An alternative suggestion is “narrow banking” combined with an unregulated (and unprotected) financial system. Narrow banks would invest in government securities, run the payment system and offer safe deposits to the public. The drawback of this ostensibly attractive idea is obvious: what is unregulated is likely to turn out to be dangerous, whereupon governments would be dragged back into the mess.
No, the only way to deal with this challenge is to address the incentives head on and, as Raghuram Rajan, former chief economist of the International Monetary Fund, argued in a brilliant article last week (“Bankers’ pay is deeply flawed”, FT, January 9 2008), the central conflict is between the employees (above all, management) and everybody else. By paying huge bonuses on the basis of short-term performance in a system in which negative bonuses are impossible, banks create gigantic incentives to disguise risk-taking as value-creation.
We would be better off with Jupiter’s 12-year “year”, since it takes about that long to know how profitable strategies have been. The point is that a year is an astronomical, not an economic, phenomenon (as it once was, when harvests were decisive). So we must ensure that a substantial part of pay is better aligned to the realities of the business: that is, is made in restricted stock redeemable over a run of years (ideally, as many as 10).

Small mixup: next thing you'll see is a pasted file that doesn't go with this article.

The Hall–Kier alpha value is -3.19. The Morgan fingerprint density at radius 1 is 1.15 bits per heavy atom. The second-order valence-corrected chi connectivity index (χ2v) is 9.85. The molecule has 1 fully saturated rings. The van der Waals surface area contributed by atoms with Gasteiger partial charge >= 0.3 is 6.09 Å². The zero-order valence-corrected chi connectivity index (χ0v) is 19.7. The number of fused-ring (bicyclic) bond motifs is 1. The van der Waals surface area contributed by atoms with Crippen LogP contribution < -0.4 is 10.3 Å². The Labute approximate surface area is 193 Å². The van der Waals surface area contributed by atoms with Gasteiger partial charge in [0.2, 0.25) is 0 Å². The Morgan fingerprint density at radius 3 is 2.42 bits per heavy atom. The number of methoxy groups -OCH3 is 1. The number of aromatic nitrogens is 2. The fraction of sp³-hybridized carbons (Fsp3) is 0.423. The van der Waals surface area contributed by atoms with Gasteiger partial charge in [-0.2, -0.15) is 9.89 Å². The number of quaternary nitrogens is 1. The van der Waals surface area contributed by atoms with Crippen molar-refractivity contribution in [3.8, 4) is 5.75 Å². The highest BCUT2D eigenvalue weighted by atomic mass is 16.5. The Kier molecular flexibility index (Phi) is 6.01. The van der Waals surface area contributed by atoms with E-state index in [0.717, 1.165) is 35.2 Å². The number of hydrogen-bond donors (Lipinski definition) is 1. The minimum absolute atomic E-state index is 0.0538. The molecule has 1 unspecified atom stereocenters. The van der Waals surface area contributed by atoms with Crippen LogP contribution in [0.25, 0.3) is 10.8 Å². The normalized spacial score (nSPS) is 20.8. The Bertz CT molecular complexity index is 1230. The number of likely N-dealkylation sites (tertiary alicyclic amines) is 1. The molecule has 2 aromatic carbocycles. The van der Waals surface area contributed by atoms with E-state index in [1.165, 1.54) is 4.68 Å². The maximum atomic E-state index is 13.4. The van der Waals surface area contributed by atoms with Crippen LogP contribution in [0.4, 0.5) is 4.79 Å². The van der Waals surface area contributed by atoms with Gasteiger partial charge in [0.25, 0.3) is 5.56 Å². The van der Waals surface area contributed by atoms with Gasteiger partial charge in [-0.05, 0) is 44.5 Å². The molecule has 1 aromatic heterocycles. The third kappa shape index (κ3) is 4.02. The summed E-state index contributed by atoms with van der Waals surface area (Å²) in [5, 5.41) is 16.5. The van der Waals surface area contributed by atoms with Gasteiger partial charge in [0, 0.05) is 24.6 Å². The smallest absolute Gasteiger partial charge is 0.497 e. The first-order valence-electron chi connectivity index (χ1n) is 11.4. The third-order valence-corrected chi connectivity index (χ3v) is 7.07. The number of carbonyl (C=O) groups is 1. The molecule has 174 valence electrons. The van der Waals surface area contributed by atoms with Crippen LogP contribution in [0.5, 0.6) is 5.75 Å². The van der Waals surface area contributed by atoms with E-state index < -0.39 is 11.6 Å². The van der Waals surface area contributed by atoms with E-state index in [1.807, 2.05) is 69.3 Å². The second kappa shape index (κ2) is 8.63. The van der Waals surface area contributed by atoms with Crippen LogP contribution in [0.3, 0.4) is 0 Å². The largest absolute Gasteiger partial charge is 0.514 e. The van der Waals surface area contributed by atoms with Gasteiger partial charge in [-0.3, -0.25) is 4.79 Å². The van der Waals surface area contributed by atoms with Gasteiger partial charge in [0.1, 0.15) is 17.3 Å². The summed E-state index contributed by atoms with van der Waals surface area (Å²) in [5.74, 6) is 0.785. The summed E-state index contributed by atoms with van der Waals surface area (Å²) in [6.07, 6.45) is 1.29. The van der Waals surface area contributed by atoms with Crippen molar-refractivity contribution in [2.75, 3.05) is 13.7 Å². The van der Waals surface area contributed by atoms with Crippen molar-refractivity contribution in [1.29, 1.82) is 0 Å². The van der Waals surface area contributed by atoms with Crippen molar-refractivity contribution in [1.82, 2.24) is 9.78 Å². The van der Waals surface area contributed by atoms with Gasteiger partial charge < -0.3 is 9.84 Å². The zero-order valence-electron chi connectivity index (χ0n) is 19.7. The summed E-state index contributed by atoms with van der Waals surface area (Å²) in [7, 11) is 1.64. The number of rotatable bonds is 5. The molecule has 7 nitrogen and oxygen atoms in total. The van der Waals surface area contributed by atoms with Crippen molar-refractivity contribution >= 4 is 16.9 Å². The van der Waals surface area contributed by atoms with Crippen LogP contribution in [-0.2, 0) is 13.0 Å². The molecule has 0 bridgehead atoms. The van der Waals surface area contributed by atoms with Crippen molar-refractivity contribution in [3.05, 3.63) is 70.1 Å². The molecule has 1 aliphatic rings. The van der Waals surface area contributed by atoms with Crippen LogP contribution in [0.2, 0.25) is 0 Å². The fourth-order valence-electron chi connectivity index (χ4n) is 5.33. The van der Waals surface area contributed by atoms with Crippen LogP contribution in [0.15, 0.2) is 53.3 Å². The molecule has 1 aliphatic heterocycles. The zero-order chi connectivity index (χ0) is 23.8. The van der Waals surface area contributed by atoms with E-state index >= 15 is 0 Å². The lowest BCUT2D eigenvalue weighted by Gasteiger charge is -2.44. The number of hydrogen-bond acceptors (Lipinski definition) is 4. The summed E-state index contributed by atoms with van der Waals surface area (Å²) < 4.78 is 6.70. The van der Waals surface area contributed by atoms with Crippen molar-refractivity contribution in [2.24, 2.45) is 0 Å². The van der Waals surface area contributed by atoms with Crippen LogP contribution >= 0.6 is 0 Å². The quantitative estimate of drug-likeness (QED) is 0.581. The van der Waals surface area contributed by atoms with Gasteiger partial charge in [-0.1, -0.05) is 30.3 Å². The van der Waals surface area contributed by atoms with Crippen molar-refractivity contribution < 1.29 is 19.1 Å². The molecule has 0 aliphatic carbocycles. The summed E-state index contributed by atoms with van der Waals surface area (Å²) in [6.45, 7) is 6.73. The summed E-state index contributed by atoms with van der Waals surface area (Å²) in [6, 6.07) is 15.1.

Yet individual institutions cannot change their systems of remuneration on their own, without losing talented staff to the competition. So regulators may have to step in. The idea of such official intervention is horrible, but the alternative of endlessly repeated crises is even worse.
The big points here are, first, we cannot pretend that the way the financial system behaves is not a matter of public interest – just look at what is happening in the US and UK today; and, second, if the problem is to be fixed, incentives for decision-makers have to be better aligned with the outcomes.
The further question is how far that regulatory net should stretch. I believe it should cover all systemically important financial institutions. Drawing the line will not be simple, but that is a problem with all regulation. It is not insoluble. The question the authorities need to ask themselves is simple: if a specific institution fell into substantial difficulty would they have to intervene?
If the conflict of interest that dominates all others is between employees and everybody else, then it must be fixed. All bonuses and a portion of salary for top managers should be paid in restricted stock, redeemable in instalments over, say, 10 years or, if regulators are feeling generous, five. I understand that the bankers will not like this. Yet one thing is surely now quite clear: just as war is too important to be left to generals, banking is too important to be left to bankers, however much one may like them.